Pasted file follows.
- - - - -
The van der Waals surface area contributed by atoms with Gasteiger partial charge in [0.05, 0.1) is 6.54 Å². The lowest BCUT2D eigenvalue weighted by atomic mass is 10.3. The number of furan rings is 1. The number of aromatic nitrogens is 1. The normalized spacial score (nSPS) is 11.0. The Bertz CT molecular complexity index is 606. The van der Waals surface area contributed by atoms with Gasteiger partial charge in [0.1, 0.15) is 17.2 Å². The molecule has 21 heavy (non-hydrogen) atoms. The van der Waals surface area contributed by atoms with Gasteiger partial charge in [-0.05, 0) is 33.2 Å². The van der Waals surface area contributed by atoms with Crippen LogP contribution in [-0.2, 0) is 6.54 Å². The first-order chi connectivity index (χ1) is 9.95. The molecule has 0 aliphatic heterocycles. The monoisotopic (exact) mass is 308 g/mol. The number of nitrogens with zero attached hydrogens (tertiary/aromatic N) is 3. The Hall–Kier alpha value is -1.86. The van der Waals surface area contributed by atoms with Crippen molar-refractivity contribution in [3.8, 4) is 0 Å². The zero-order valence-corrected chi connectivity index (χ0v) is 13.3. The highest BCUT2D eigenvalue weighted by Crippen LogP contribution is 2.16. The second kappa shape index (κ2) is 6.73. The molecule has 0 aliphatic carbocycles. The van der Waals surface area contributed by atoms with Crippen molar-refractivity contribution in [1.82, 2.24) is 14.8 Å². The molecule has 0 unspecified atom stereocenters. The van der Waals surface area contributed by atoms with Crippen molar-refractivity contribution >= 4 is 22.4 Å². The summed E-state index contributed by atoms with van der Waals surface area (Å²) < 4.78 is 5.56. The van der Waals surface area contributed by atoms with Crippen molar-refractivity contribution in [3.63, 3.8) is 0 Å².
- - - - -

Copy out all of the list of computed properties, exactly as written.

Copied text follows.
The van der Waals surface area contributed by atoms with Gasteiger partial charge in [0.05, 0.1) is 6.54 Å². The lowest BCUT2D eigenvalue weighted by atomic mass is 10.3. The number of furan rings is 1. The number of aromatic nitrogens is 1. The normalized spacial score (nSPS) is 11.0. The Bertz CT molecular complexity index is 606. The van der Waals surface area contributed by atoms with Gasteiger partial charge in [0.1, 0.15) is 17.2 Å². The molecule has 21 heavy (non-hydrogen) atoms. The van der Waals surface area contributed by atoms with Gasteiger partial charge in [-0.05, 0) is 33.2 Å². The van der Waals surface area contributed by atoms with Crippen LogP contribution in [-0.2, 0) is 6.54 Å². The first-order chi connectivity index (χ1) is 9.95. The molecule has 0 aliphatic heterocycles. The monoisotopic (exact) mass is 308 g/mol. The number of nitrogens with zero attached hydrogens (tertiary/aromatic N) is 3. The Hall–Kier alpha value is -1.86. The van der Waals surface area contributed by atoms with Crippen molar-refractivity contribution in [3.8, 4) is 0 Å². The zero-order valence-corrected chi connectivity index (χ0v) is 13.3. The highest BCUT2D eigenvalue weighted by Crippen LogP contribution is 2.16. The second kappa shape index (κ2) is 6.73. The molecule has 0 aliphatic carbocycles. The van der Waals surface area contributed by atoms with Crippen molar-refractivity contribution in [1.82, 2.24) is 14.8 Å². The molecule has 0 unspecified atom stereocenters. The van der Waals surface area contributed by atoms with Crippen molar-refractivity contribution >= 4 is 22.4 Å². The summed E-state index contributed by atoms with van der Waals surface area (Å²) < 4.78 is 5.56. The van der Waals surface area contributed by atoms with Crippen molar-refractivity contribution in [3.63, 3.8) is 0 Å².